2.4. Statistical Analysis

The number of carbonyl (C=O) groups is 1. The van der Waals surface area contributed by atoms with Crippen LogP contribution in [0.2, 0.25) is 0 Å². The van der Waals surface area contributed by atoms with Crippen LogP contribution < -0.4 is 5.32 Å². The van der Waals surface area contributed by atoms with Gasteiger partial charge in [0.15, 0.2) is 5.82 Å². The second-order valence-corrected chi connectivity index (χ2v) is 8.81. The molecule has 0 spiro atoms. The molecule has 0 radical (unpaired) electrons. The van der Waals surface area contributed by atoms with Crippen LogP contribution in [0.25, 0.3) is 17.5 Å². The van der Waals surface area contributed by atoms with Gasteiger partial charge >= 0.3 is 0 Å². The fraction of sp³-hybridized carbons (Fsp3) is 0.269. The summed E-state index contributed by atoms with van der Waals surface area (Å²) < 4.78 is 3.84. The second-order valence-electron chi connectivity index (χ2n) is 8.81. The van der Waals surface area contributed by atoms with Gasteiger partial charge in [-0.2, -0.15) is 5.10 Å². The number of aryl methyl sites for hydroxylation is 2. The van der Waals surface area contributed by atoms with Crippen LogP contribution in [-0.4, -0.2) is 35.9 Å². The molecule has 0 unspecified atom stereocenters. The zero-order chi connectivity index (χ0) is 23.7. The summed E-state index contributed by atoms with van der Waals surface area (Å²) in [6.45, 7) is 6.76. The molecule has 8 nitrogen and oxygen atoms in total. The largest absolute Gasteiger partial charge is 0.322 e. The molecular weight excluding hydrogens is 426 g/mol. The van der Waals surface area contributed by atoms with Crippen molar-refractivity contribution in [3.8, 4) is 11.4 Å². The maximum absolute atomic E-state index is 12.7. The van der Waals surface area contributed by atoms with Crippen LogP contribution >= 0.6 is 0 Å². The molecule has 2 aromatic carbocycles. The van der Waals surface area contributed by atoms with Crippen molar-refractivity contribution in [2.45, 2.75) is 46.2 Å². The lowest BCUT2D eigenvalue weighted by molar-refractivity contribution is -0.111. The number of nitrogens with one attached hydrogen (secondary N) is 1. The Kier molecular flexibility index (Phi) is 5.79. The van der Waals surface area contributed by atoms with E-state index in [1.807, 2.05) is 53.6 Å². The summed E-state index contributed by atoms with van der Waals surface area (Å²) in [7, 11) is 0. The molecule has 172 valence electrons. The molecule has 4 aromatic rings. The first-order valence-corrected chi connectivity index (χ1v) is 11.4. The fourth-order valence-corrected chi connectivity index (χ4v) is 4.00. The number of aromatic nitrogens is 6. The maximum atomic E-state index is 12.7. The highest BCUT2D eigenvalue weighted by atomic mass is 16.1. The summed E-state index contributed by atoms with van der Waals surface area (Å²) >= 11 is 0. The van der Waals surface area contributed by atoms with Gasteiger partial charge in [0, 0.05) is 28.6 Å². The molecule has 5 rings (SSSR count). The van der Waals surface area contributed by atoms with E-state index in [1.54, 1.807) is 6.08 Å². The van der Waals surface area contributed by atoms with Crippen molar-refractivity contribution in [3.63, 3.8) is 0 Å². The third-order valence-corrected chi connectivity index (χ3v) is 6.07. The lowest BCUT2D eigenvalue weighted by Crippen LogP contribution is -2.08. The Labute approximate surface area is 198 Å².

Protein deposition as a function of AA intake (Lys and Thr) was analyzed using canonical analysis (RSREG procedure; SAS inc., version 9.4, SAS Inst. Inc., Cary, NC, USA). First, a three-dimensional response surface was generated using nonparametric locally weighted polynomial regression (LOESS procedure). More specifically, the RSREG procedure uses the method of least squares to fit quadratic response surface regression models. The following step was to smooth and model the data using the LOESS procedure of SAS, using a linear and cubic adjustment. These adjustments are the default for this procedure. The LOESS procedure consists of a nonparametric method to estimate regression surfaces by multiple regression analysis. Moreover, this procedure is recommended in the presence of outliers and for data that requires a robust fitting.